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Question
Posted by: JC | 2010/08/29

Problem with son''s scholastic performance

I’ m probably barking up the wrong tree here –  not sure what kind of expert to turn to.

My 15 year old son has been tested by two therapists –  both agree that he has an extremely high IQ. They classify his IQ in the range of a genius. Apparently less than 1% of the population falls into his category. The problem is that he barely makes it at school. His average is in the lover fifties. Maths is a complete disaster.

When he was younger he was properly diagnosed with ADD (without hyperactivity). From about 9 years he has been using (under supervision of a Psychiatrist) Ritalin. All the normal symptoms of ADD disappeared –  huge improvement. However, his scholastic performance is still a problem. I have tried all things possible, including study methods based on this brain profile. He is in a specialised after care school that focuses on these study methods. However, very little improvement.

My frustration is that an IQ in the range of a genius and 50% average does not correlate. He is wasting his potential. Due to his average he has already been refused for certain subjects for grade 10. This can potentially ruin his whole life.

I think the problem is a lack of self discipline. I speak out of experience. I was exactly the same way –  you know you got to study, but you just can’ t force yourself to sit down and do it. It feels like it is the most frustrating thing on earth. You almost can’ t stand the thought of spending the time on that. If you do not put in the time, you won’ t get the results.

My questions are:

1. How do I teach my son self discipline?
2. Who is the best expert to assist us with this?

Any other suggestions about enabling him to fulfil his potential will be high appreciated.

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Our expert says:
Expert ImageCyberShrink

Really bright kids are often exceedingly bored by ordinary school-work, and any competent school or educational system makes proper provision for bright kids, just as it needs to make special provision for substantially less able kids.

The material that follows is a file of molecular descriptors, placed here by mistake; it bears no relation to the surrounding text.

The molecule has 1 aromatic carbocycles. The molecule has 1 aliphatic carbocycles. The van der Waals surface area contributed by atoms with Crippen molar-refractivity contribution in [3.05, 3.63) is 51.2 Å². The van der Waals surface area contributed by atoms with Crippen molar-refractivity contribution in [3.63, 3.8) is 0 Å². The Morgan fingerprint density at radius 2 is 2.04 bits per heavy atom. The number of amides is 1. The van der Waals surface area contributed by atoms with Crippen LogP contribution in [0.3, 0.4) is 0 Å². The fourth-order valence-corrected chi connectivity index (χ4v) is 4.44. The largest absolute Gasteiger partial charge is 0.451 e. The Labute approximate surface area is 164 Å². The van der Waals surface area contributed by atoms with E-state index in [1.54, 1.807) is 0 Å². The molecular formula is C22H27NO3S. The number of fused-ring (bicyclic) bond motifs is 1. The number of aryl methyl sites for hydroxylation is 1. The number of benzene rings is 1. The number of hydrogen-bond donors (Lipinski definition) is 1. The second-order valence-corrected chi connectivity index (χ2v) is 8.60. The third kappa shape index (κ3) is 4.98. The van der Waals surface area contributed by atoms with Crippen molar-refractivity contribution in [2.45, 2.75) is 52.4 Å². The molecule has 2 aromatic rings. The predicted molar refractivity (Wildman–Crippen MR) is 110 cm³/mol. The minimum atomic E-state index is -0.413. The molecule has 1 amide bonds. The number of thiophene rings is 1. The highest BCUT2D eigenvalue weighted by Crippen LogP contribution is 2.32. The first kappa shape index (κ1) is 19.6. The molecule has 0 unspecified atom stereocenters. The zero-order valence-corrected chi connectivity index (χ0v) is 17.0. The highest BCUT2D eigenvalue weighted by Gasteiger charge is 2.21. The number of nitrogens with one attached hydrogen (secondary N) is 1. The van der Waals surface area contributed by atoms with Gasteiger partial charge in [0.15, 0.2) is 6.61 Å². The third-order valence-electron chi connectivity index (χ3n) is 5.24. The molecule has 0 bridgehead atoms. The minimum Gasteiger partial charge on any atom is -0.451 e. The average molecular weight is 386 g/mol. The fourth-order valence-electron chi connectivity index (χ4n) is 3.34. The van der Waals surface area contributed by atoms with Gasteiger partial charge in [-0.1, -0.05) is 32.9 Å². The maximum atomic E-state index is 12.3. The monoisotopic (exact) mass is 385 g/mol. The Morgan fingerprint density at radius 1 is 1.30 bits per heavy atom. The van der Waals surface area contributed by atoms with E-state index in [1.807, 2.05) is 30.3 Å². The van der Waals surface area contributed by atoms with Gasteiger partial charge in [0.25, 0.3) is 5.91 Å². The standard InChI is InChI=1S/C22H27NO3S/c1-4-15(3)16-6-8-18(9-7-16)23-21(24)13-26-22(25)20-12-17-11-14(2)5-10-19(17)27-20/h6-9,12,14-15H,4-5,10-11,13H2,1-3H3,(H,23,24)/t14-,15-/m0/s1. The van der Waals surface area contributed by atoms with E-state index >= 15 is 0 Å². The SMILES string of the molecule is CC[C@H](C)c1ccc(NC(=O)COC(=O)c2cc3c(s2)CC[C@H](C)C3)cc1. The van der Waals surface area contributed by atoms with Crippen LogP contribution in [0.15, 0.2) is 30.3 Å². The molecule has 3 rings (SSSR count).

"Brain profiling" and education based on it, is not a method based on good or convincing science.
Apart from his lower than expected performance in the generally dreary course work at school, are there OTHER thins that do interest him ( within other topics, hobbies, etc. ) at which he DOES show concentration and application ? ( this is usually the case in bright but bored kids, rather than kids with distinct learning difficulties.
An educational psychologist should be able to assess his actual abilities and potential ; a child psychol;ogist or child psychiatrist ought to be able to assess him as to whether there are particular learning difficulties or other such problems intruding and needing attention

The information provided does not constitute a diagnosis of your condition. You should consult a medical practitioner or other appropriate health care professional for a physical exmanication, diagnosis and formal advice. Health24 and the expert accept no responsibility or liability for any damage or personal harm you may suffer resulting from making use of this content.

2
Our users say:
Posted by: Happiness | 2010/08/30

Is he studying the same material as his classmates? Maybe he needs more challenging staff than the average person. Being a genius mean seeing things in a way normal people don''t see. I don''t think its about discipline to study, since most of us only learn to do that at tertiary level.

He (with your help) must identify what is it that he really enjoys doing, allow him to explore and challenge himself. Or else he will die of boredom.

Reply to Happiness
Posted by: cybershrink | 2010/08/30

Really bright kids are often exceedingly bored by ordinary school-work, and any competent school or educational system makes proper provision for bright kids, just as it needs to make special provision for substantially less able kids.
"Brain profiling" and education based on it, is not a method based on good or convincing science.
Apart from his lower than expected performance in the generally dreary course work at school, are there OTHER thins that do interest him ( within other topics, hobbies, etc. ) at which he DOES show concentration and application ? ( this is usually the case in bright but bored kids, rather than kids with distinct learning difficulties.
An educational psychologist should be able to assess his actual abilities and potential ; a child psychol;ogist or child psychiatrist ought to be able to assess him as to whether there are particular learning difficulties or other such problems intruding and needing attention

Reply to cybershrink

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